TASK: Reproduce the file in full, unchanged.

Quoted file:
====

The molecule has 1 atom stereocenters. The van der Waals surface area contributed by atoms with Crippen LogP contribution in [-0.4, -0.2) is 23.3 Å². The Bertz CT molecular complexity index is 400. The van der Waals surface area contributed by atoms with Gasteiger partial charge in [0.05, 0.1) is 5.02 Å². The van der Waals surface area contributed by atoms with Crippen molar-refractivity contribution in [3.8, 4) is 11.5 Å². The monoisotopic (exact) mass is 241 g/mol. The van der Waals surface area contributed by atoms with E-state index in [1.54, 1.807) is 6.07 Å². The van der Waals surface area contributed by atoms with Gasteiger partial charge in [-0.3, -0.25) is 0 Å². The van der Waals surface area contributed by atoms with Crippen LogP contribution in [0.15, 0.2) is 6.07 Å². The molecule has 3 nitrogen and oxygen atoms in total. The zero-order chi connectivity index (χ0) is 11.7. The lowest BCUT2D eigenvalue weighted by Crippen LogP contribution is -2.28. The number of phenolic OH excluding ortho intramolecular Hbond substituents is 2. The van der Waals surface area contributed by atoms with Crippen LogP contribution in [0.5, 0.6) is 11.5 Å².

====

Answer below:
The molecule has 1 atom stereocenters. The van der Waals surface area contributed by atoms with Crippen LogP contribution in [-0.4, -0.2) is 23.3 Å². The Bertz CT molecular complexity index is 400. The van der Waals surface area contributed by atoms with Gasteiger partial charge in [0.05, 0.1) is 5.02 Å². The van der Waals surface area contributed by atoms with Crippen molar-refractivity contribution in [3.8, 4) is 11.5 Å². The monoisotopic (exact) mass is 241 g/mol. The van der Waals surface area contributed by atoms with E-state index in [1.54, 1.807) is 6.07 Å². The van der Waals surface area contributed by atoms with Gasteiger partial charge in [-0.3, -0.25) is 0 Å². The van der Waals surface area contributed by atoms with Crippen LogP contribution in [0.15, 0.2) is 6.07 Å². The molecule has 3 nitrogen and oxygen atoms in total. The zero-order chi connectivity index (χ0) is 11.7. The lowest BCUT2D eigenvalue weighted by Crippen LogP contribution is -2.28. The number of phenolic OH excluding ortho intramolecular Hbond substituents is 2. The van der Waals surface area contributed by atoms with Crippen LogP contribution in [0.5, 0.6) is 11.5 Å².